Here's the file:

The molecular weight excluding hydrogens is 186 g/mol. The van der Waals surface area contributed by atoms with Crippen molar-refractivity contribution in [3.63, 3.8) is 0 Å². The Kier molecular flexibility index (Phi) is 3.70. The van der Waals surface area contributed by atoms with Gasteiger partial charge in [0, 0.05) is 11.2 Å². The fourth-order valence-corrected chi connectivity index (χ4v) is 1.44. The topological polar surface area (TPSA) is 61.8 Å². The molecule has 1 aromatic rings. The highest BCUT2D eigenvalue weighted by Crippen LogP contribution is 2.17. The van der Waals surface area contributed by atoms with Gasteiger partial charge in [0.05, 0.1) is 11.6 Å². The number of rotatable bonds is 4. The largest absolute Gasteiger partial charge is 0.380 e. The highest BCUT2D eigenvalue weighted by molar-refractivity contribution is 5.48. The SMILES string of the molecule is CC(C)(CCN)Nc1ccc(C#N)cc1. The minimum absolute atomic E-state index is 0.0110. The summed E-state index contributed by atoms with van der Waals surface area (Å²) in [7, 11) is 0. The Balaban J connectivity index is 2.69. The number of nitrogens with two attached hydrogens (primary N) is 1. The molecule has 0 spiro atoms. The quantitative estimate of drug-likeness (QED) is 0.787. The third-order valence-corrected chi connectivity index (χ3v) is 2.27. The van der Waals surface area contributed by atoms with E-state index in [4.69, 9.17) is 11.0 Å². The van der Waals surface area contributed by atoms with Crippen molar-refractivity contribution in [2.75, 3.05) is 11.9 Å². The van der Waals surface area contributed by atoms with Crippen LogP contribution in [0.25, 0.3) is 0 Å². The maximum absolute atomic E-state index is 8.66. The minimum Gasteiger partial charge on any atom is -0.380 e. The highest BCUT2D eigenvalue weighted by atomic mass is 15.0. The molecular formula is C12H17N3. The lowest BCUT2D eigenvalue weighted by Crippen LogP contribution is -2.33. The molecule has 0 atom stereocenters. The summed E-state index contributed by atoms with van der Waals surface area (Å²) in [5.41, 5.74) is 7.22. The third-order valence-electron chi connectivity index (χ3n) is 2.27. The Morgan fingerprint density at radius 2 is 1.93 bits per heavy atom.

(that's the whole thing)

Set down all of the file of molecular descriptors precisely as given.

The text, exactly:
The molecular weight excluding hydrogens is 186 g/mol. The van der Waals surface area contributed by atoms with Crippen molar-refractivity contribution in [3.63, 3.8) is 0 Å². The Kier molecular flexibility index (Phi) is 3.70. The van der Waals surface area contributed by atoms with Gasteiger partial charge in [0, 0.05) is 11.2 Å². The fourth-order valence-corrected chi connectivity index (χ4v) is 1.44. The topological polar surface area (TPSA) is 61.8 Å². The molecule has 1 aromatic rings. The highest BCUT2D eigenvalue weighted by Crippen LogP contribution is 2.17. The van der Waals surface area contributed by atoms with Gasteiger partial charge in [0.05, 0.1) is 11.6 Å². The number of rotatable bonds is 4. The largest absolute Gasteiger partial charge is 0.380 e. The highest BCUT2D eigenvalue weighted by molar-refractivity contribution is 5.48. The SMILES string of the molecule is CC(C)(CCN)Nc1ccc(C#N)cc1. The minimum absolute atomic E-state index is 0.0110. The summed E-state index contributed by atoms with van der Waals surface area (Å²) in [7, 11) is 0. The Balaban J connectivity index is 2.69. The number of nitrogens with two attached hydrogens (primary N) is 1. The molecule has 0 spiro atoms. The quantitative estimate of drug-likeness (QED) is 0.787. The third-order valence-corrected chi connectivity index (χ3v) is 2.27. The van der Waals surface area contributed by atoms with E-state index in [4.69, 9.17) is 11.0 Å². The van der Waals surface area contributed by atoms with Crippen molar-refractivity contribution in [2.75, 3.05) is 11.9 Å². The van der Waals surface area contributed by atoms with Crippen LogP contribution in [0.25, 0.3) is 0 Å². The maximum absolute atomic E-state index is 8.66. The minimum Gasteiger partial charge on any atom is -0.380 e. The highest BCUT2D eigenvalue weighted by atomic mass is 15.0. The molecular formula is C12H17N3. The lowest BCUT2D eigenvalue weighted by Crippen LogP contribution is -2.33. The molecule has 0 atom stereocenters. The summed E-state index contributed by atoms with van der Waals surface area (Å²) in [5.41, 5.74) is 7.22. The third-order valence-electron chi connectivity index (χ3n) is 2.27. The Morgan fingerprint density at radius 2 is 1.93 bits per heavy atom.